Succa building 370.
(photo credit:Marc Israel Sellem/The Jerusalem Post)
As the brooding, sullen evening skies of Sunday evening slipped into darkness,
people all over the country left their houses to eat the evening meal of the
Succot holiday in their specially built temporary huts.
But the hard work
and effort put into erecting these flimsy dwellings was undone by dramatic
storms and strong rains in many locales that drenched dinners and in some cases
ripped insubstantial succa roofs right off.
Wine was diluted, halla bread
soaked and moods dampened by the downpours, with many people electing to retreat
into their homes at differing stages of their holiday meals.
defied the elements, however, were treated to spectacular lightening displays
and heavy peals of thunder as they ploughed on with their chicken soup and
holishkas, a traditional Succot delicacy of steamed cabbage leaves stuffed with
Rabbi Benny Lau, head of the Ramban synagogue in south Jerusalem
and a prominent figure in the national-religious community, said in his sermon
Monday morning that the rains on the first night of Succot conveyed definite
divine displeasure, referencing a passage from the Talmud on the topic of rain
during the Succot festival.
“This is the first time since I can remember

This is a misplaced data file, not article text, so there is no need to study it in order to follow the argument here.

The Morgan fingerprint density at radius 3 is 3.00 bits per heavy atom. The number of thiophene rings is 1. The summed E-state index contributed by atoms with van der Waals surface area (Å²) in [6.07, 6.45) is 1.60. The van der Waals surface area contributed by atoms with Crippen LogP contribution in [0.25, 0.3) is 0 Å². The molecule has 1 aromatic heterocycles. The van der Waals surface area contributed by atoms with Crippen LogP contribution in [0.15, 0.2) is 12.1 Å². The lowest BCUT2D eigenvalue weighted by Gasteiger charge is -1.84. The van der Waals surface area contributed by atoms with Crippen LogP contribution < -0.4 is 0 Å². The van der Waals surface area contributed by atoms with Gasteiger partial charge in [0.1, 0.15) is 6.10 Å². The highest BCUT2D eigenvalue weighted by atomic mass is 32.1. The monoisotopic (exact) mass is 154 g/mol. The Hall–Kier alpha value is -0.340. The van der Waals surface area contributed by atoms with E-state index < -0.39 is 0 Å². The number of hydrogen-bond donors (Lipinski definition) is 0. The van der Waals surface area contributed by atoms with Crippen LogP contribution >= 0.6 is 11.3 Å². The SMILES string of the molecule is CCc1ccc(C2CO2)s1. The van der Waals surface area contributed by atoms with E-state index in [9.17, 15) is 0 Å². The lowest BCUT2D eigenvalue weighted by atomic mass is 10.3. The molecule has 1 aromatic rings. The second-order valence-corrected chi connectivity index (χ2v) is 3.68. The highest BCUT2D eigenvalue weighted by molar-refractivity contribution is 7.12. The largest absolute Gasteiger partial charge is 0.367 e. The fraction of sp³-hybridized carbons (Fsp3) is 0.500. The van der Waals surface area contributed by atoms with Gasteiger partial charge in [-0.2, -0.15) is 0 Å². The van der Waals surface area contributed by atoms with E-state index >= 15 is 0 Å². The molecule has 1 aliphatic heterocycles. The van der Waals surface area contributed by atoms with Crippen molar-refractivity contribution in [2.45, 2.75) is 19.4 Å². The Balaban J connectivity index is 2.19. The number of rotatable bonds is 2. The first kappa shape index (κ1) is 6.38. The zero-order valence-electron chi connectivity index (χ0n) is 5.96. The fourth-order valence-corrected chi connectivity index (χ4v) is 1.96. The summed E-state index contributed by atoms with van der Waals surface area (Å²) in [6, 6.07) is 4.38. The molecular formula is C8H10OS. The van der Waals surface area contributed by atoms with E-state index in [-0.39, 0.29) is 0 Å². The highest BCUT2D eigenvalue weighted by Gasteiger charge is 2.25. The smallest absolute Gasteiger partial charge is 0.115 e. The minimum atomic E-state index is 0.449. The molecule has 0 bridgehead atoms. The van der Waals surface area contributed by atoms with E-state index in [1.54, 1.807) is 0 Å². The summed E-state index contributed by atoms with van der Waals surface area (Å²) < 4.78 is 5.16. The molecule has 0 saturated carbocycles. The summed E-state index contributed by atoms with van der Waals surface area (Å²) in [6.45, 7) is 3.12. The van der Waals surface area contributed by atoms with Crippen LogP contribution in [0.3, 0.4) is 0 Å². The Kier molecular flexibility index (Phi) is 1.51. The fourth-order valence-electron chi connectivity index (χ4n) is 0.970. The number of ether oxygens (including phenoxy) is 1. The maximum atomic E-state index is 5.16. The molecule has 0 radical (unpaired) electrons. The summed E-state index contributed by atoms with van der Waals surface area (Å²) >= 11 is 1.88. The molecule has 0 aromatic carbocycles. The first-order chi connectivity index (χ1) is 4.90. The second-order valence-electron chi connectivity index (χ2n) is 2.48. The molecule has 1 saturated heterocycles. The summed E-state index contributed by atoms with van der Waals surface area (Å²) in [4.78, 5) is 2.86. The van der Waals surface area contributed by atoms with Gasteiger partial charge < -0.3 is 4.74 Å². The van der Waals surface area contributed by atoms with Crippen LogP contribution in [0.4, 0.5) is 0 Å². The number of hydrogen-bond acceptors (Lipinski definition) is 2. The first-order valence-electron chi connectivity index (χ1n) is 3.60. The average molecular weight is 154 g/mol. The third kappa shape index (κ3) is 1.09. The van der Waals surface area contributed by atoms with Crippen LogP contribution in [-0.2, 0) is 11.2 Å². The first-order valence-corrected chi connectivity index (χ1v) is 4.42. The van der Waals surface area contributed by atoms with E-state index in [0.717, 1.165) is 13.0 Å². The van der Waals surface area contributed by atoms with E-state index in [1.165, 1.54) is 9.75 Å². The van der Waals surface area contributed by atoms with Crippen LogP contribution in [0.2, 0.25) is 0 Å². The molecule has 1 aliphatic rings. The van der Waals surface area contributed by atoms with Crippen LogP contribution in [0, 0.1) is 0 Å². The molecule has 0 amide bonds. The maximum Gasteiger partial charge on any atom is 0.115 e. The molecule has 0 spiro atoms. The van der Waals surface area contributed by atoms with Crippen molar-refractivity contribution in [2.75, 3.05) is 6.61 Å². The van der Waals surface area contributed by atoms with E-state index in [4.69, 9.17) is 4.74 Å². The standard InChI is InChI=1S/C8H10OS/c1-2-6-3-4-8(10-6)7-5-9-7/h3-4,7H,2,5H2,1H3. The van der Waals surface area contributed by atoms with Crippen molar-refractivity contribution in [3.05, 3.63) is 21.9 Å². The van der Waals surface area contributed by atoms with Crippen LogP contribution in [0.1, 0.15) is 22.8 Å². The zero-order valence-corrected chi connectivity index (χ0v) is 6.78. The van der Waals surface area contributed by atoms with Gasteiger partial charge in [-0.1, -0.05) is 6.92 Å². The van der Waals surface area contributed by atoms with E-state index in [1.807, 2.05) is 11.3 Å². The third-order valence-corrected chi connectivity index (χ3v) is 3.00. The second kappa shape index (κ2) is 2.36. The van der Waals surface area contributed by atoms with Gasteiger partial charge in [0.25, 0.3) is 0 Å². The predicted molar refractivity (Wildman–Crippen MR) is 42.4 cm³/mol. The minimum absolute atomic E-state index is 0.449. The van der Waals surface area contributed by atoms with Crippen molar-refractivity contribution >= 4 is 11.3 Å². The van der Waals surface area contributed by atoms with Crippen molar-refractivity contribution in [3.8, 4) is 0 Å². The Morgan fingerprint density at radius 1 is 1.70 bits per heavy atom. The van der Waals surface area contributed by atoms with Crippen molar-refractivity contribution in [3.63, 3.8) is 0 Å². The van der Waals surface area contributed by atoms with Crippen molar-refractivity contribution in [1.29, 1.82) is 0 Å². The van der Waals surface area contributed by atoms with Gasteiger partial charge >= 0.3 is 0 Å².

that I have not been able to sleep in the succa on the first night of Succot and
it feels as if God has humiliated us,” the rabbi told his
In many places in the Diaspora where rain during Succot is
common one does not take inclement weather during the festival to heart, he
“But during Succot in Israel God invites us into the succa,
which is in effect His house under His protection. After Yom Kippur, to sleep in
the succa is a happy and tranquil experience, but when it rains it’s as if God
is kicking us back out again, which we should take as a sign of rebuke and
According to Lau, the message that should be heard is that of
the importance of bettering interpersonal relations “We must know how to treat
our fellow man, our relations between each other need to be less
violent. You cannot treat people in this way and then go into God’s house
to live under his protection.”
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